Clients control the field as agencies try to survive a down economy
Boasting a combined population of nearly 5.5 million, the Orange County/San Diego region offers an ever-increasing pool of highly skilled professionals willing to endure some occasional nightmarish traffic in order to live a family-friendly lifestyle in a sunny climate. As a result, business is booming in the area - Orange County has 112 companies with revenues exceeding $100 million annually, while San Diego has an additional 45.
With its proximity to the major media market of LA, the region should be an ideal PR market. But despite some strong, long-term prospects, many of the PR firms in San Diego and Orange County spent 2001 locked in a Darwinian battle for survival. For many, flat growth - or only a single-digit decline - was considered good, as numerous agencies either dramatically scaled back their operations or, in some cases, went out of business.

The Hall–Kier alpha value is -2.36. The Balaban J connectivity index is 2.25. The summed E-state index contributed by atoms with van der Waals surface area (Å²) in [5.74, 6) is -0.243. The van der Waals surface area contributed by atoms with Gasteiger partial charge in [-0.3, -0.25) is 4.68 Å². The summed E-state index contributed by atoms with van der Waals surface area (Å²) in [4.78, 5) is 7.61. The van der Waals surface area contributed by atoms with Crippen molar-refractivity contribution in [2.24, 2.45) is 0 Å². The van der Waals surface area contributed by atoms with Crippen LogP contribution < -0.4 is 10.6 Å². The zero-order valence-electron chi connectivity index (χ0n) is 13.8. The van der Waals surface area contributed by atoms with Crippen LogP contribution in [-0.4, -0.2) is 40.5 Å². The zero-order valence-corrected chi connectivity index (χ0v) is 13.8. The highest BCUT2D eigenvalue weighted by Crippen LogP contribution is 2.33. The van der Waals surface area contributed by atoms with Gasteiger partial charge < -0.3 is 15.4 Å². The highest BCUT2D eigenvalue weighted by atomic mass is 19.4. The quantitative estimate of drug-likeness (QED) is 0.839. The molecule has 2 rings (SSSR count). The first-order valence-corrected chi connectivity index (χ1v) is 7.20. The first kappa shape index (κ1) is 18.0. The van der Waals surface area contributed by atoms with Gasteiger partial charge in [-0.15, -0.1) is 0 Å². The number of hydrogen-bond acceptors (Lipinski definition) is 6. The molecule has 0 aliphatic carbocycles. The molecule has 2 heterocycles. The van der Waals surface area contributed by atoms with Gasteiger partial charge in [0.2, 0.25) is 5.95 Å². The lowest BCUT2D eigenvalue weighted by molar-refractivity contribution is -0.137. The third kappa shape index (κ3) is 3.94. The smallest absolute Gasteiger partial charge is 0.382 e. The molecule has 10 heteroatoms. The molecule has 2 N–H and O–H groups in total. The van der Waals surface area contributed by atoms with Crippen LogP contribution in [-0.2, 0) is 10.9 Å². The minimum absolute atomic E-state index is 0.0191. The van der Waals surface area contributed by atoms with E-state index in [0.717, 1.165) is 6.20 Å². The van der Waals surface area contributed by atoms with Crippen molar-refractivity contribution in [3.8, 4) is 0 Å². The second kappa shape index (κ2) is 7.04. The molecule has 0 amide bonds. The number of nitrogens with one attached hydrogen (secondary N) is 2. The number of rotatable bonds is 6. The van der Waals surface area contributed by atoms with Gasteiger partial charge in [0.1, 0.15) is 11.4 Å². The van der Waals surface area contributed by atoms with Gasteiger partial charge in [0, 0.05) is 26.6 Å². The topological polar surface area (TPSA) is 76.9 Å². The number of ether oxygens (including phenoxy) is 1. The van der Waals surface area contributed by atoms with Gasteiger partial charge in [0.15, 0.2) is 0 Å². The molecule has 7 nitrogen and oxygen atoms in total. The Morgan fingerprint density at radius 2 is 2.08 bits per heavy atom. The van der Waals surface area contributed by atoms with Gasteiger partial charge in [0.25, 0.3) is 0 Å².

"We have essentially been here for three years now, but we've done very well because we're one of the few agencies that hasn't lost business," says Michael Busselen, general manager of Fleishman-Hillard's San Diego office, which reported flat revenues of $3.1 million. "It has been very challenging. Anybody in town who was depending on the start-ups and churn of little companies in both the wireless and software space was affected. It used to be if one didn't go well, there was another one calling in two days. All of a sudden, that whole cycle ended."
David Paine, president of Costa Mesa-based Paine PR, echoes a similar theme for Orange County. "Part of it was that there were fewer clients out there, says Paine, whose Orange County office experienced a 10% drop in revenues to $3.7 million last year. "But it's also that clients are cutting back on their fees at a time when the economy is weak, and their sales are down. For a lot of local agencies, that one-two punch hit them hard."
Surprising sources of growth
Perhaps surprisingly, given the nationwide slump, several of the Orange County firms cited technology as the segment that kept them going last year, and it's now driving growth this year. While Orange County doesn't have the hi-tech depth of, say, San Francisco, Lisa Zwick, general manager of Weber Shandwick Worldwide subsidiary The Benjamin Group, says she's seeing renewed interest in several tech-related categories, including security, broadband, storage, and business-to-business software.